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Finding safety in numbers is a key survival strategy for many animals. It’s deployed in spectacular fashion by turtles when they’re at their most vulnerable – as tiny hatchlings on land.
Before this life stage, turtle mothers gather offshore in phenomenal swarms to synchronise their egg laying. Thus, they provide at least some of their fragile babies a chance to make it past eagerly waiting predators.
Marine biologist Vanessa Bézy recently shared remarkable footage of one of the largest known offshore turtle gatherings, at Costa Rica’s Ostional National Wildlife Refuge, which she captured using a drone during her research in 2016.
“On this day, there was an equivalent of about 5,000 sea turtles within the area of a football field, covering a total area of more than 1,000 football fields,” the video explains.
“And that’s not even counting the turtles below the surface.”
In 2017, Bézy and colleagues published a paper after conducting a pilot study on using drones as a means to monitor sea turtle population numbers. They estimated a density of as many as 2,086 turtles per square kilometre at peak gatherings near the shore.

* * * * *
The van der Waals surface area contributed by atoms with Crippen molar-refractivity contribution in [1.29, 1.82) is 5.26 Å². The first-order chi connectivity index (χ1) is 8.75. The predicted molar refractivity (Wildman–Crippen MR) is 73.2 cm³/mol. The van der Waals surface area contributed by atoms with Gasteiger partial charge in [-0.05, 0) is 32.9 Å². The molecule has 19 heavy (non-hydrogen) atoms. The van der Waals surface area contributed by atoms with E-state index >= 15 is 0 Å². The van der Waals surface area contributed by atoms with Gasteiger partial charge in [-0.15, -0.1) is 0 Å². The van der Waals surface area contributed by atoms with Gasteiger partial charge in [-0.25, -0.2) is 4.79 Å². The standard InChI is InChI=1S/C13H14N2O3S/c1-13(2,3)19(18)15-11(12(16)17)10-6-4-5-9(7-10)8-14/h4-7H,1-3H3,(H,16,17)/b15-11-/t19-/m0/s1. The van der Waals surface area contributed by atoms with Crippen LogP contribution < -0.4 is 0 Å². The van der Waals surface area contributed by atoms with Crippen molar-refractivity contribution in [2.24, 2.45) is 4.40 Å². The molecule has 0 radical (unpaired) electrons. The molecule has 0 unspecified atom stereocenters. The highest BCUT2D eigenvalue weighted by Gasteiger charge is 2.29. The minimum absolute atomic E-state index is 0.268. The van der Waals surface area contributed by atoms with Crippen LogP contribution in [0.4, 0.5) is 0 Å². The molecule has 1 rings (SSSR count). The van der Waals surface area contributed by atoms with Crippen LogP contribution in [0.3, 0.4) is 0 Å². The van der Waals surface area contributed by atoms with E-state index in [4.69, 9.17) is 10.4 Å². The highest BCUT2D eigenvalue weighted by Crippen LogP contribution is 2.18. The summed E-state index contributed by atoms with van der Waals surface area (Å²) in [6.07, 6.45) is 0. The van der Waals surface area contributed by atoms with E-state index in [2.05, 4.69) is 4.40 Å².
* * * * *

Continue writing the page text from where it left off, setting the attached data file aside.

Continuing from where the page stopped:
These crowded swimmers are mostly olive ridley sea turtles (Lepidochelys olivacea), and while they’re the most abundant sea turtle in the world their numbers have been declining and they’re listed as vulnerable by the IUCN.
Avoiding predation is one of several possible reasons for the turtles’ remarkable synchronised nesting; researchers suspect that a number of factors are involved. Other options to explain this behaviour include timing breeding for the best seasonal conditions, and increasing multiple mating opportunities.
No one knows how the turtles coordinate their intense gatherings.
As their sex is determined by the temperature their eggs incubate at, just like other sea turtles, olive ridleys are highly vulnerable to the effects of climate change. While synchronised nesting likely helped these turtles flourish in the past, human activities may have turned their breeding strategy into a disadvantage.
“In terms of conservation, gathering together at the same time and in the same place to nest makes female olive ridleys vulnerable to human disturbance and could jeopardise their survival,” biologist Virginie Plot from National Center for Scientific Research, who studied the same species in French Guiana, explained in 2011.
The turtles in Ostional are facing many of these human disturbances, including tourism, rapid beachfront development, and even egg poaching.
“The Wildlife Conservation Association is developing programs to protect sea turtles and other wildlife at this site and is currently leading a campaign to establish a center that will house all of these activities,” Bézy wrote in the video caption.
H/T: National Geographic.